Broad class phoneme detection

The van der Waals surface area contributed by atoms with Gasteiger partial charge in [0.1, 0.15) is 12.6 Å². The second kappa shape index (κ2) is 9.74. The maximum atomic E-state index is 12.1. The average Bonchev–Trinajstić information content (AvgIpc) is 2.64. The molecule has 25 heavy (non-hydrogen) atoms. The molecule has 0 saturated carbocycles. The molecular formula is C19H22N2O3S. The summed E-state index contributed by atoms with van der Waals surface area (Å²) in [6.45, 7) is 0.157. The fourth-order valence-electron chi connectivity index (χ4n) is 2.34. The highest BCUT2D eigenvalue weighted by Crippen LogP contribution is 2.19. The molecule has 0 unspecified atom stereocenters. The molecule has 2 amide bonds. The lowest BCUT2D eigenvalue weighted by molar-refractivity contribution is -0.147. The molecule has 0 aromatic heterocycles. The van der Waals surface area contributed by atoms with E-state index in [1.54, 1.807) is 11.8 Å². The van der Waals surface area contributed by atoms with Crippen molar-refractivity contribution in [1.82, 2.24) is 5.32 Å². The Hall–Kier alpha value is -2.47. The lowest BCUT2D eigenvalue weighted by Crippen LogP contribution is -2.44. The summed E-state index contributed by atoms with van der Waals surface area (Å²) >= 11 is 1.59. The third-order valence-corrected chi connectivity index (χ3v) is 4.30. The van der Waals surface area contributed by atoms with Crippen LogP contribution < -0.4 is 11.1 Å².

We categorize American English phonemes into several groups: vowel, semi-vowel, nasal, whisper, fricative/affricative, closure/stop, silence and some special phonemes (/q/ and /dx/), among which five main groups (vowel, semi-vowel, nasal, fricative, stop) are further examined. Thereafter, we construct several detectors based on acoustic features for each phoneme group and compare them with HMM-based systems by testing on continuous speech data, TIMIT, and some data in unfavorable environments, like TIMIT with additive noise, and NTIMIT. To detect vowels, a compact vowel detector based only on two acoustic features, periodicity and energy, is implemented. It performs with 86.8% accuracy and 22.4% total error rate. Even under some adverse environments, it still works stably. To detect fricatives, several detectors based on SVMs using different acoustic features are constructed and a typical performance of one of these has 90.6% and 24.8% as accuracy and total error rate, respectively. Whereas for stops, features of total energy, energy above 3kHz and Wiener entropy are employed into SVMs and the detector obtains accuracy of 93.2% and total error rate of 19.6%. All of these results are comparable with or even better than HMM-based systems. However, detectors based on static acoustic features for nasals and semi-vowels do not perform as well as expected. By examining the details of the errors, the associated detection problems are revealed, and inspire a new approach to detection. To deal with non-static features, we propose a combination of HMMs and SVMs for detection of phoneme groups and obtain satisfactory results. We believe that this method can also be extended for more general speech recognition applications.